The producers were on board with my desire to keep the outdoor scenes feeling agoraphobic and then indoor scenes feeling claustrophobic with the look and choice of shots. The protagonists are not safe in or out of the A-frame house, which becomes a character itself. The obvious parallels here are Kubrick’s Overlook Hotel in THE SHINING, or Raimi’s cabin in the woods in the EVIL DEAD franchise, which were themselves characters as much as they were a part of the horror overcoming the characters.
Without giving too much away: there’s a big focus here on character psychology and the darker parts of the human psyche. What interested you about these themes?
Although I’m a sucker for a good monster movie, I always find people to be the scariest villains. There can be a slightly supernatural air to them, but I always found myself drawn to slashers and psychological thrillers for that reason. The horror-thrillers that usually interest me most concern themselves with the underlying psychological motivation of both the protagonist and antagonist. I’m drawn to the human connection I have with the characters and I want to be compelled to follow them on their journey as they battle internal and external demons to survive the situation they find themselves in.
There’s copious amounts of blood, cockroaches and mice in this film. Does this represent what you yourself fear?
There are copious amounts of blood, cockroaches and mice, but that’s not really what scares me. While everyone has particular fears and phobias, mine are nothing unusual. 30 MILES follows a group of friends who are each faced with their greatest fears and must find ways to overcome them. Since they are all different, the scares are tailored to suit their characters and so even while our audience members will each have different fears, there is a good chance they will find something in 30 MILES to get their adrenaline pumping.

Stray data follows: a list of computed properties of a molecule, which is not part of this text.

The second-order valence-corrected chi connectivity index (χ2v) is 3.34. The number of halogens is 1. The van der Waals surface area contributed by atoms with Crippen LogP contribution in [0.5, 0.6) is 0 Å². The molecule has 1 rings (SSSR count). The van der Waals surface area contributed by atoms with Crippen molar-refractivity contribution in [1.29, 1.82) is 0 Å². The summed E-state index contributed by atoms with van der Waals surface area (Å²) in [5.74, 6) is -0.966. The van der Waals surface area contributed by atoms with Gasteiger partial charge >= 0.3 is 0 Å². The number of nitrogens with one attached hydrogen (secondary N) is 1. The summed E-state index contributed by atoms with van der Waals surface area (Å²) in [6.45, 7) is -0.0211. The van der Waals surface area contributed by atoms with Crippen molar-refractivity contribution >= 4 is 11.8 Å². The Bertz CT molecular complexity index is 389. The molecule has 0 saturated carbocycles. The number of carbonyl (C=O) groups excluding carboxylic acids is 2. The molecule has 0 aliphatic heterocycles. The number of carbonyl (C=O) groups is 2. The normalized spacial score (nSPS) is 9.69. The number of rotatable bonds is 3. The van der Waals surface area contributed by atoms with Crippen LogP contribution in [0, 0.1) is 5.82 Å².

Can you talk about the experience of crowdfunding the film, and what connection that gave you to your audience?
Using Kickstarter gave Seana, Kelly and I a means to directly address our audience and engage them in the filmmaking process not just the final product, along with a whole host of awesome perks attached for supporting the project. Films like 30 MILES are only possible because of our investors and Kickstarter backers, without their help, indie filmmaking just wouldn’t be possible – or would be extremely rare.
What’s your perspective on the recent controversy over a (supposed) lack of female horror directors?
There are many talented female identifying directors working. The problem usually lies with them not being given the same opportunities as their male-identifying counterparts. Producers, production companies and the film industry at large need to address the gender imbalance. Film school graduates aren’t majority male, so we need to identify what is happening between film school and the next steps of gaining opportunities and finding work in the film industry.
Luckily there are many specialist film festivals that highlight female films, especially in horror, with festivals like ‘Ax Wound’ Film Festival, ‘Berlin Final Girls’ Film Festival, ‘Sick Chick Flicks’ Film Festival and ‘Stranger With My Face’ Film Festival just to name a few. These festivals are doing important work showcasing a range of films from female identifying filmmakers from different backgrounds and from a host of different countries.
30 MILES FROM NOWHERE will have its SOLD OUT World Premiere at MONSTER FEST VII: THE HOMECOMING with a Q&A by director Caitlin Koller on Saturday, 24th November at 12:30pm.
By: David Churack